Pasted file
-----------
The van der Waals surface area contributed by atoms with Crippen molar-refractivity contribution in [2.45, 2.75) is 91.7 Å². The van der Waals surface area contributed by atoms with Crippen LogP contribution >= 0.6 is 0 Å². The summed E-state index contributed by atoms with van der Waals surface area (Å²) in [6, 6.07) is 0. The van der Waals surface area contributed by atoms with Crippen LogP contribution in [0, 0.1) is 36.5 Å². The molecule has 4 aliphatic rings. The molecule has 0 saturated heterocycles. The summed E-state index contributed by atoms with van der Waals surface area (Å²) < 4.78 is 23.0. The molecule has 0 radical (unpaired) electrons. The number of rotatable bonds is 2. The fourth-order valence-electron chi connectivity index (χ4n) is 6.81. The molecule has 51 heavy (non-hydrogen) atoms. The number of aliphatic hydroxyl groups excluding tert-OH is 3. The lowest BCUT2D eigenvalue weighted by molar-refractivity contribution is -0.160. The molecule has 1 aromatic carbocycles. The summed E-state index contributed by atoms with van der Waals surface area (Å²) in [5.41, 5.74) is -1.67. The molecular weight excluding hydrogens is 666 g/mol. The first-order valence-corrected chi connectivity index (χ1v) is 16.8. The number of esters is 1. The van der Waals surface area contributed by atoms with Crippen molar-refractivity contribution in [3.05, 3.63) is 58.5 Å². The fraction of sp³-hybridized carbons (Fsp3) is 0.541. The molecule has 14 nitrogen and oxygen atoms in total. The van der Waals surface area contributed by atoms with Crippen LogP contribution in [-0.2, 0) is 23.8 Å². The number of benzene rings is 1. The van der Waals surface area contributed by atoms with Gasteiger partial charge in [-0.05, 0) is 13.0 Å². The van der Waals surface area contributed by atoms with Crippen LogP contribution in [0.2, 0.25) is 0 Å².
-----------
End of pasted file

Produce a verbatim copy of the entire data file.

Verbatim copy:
The van der Waals surface area contributed by atoms with Crippen molar-refractivity contribution in [2.45, 2.75) is 91.7 Å². The van der Waals surface area contributed by atoms with Crippen LogP contribution >= 0.6 is 0 Å². The summed E-state index contributed by atoms with van der Waals surface area (Å²) in [6, 6.07) is 0. The van der Waals surface area contributed by atoms with Crippen LogP contribution in [0, 0.1) is 36.5 Å². The molecule has 4 aliphatic rings. The molecule has 0 saturated heterocycles. The summed E-state index contributed by atoms with van der Waals surface area (Å²) < 4.78 is 23.0. The molecule has 0 radical (unpaired) electrons. The number of rotatable bonds is 2. The fourth-order valence-electron chi connectivity index (χ4n) is 6.81. The molecule has 51 heavy (non-hydrogen) atoms. The number of aliphatic hydroxyl groups excluding tert-OH is 3. The lowest BCUT2D eigenvalue weighted by molar-refractivity contribution is -0.160. The molecule has 1 aromatic carbocycles. The summed E-state index contributed by atoms with van der Waals surface area (Å²) in [5.41, 5.74) is -1.67. The molecular weight excluding hydrogens is 666 g/mol. The first-order valence-corrected chi connectivity index (χ1v) is 16.8. The number of esters is 1. The van der Waals surface area contributed by atoms with Crippen molar-refractivity contribution in [3.05, 3.63) is 58.5 Å². The fraction of sp³-hybridized carbons (Fsp3) is 0.541. The molecule has 14 nitrogen and oxygen atoms in total. The van der Waals surface area contributed by atoms with Crippen LogP contribution in [-0.2, 0) is 23.8 Å². The number of benzene rings is 1. The van der Waals surface area contributed by atoms with Gasteiger partial charge in [-0.05, 0) is 13.0 Å². The van der Waals surface area contributed by atoms with Crippen LogP contribution in [0.2, 0.25) is 0 Å².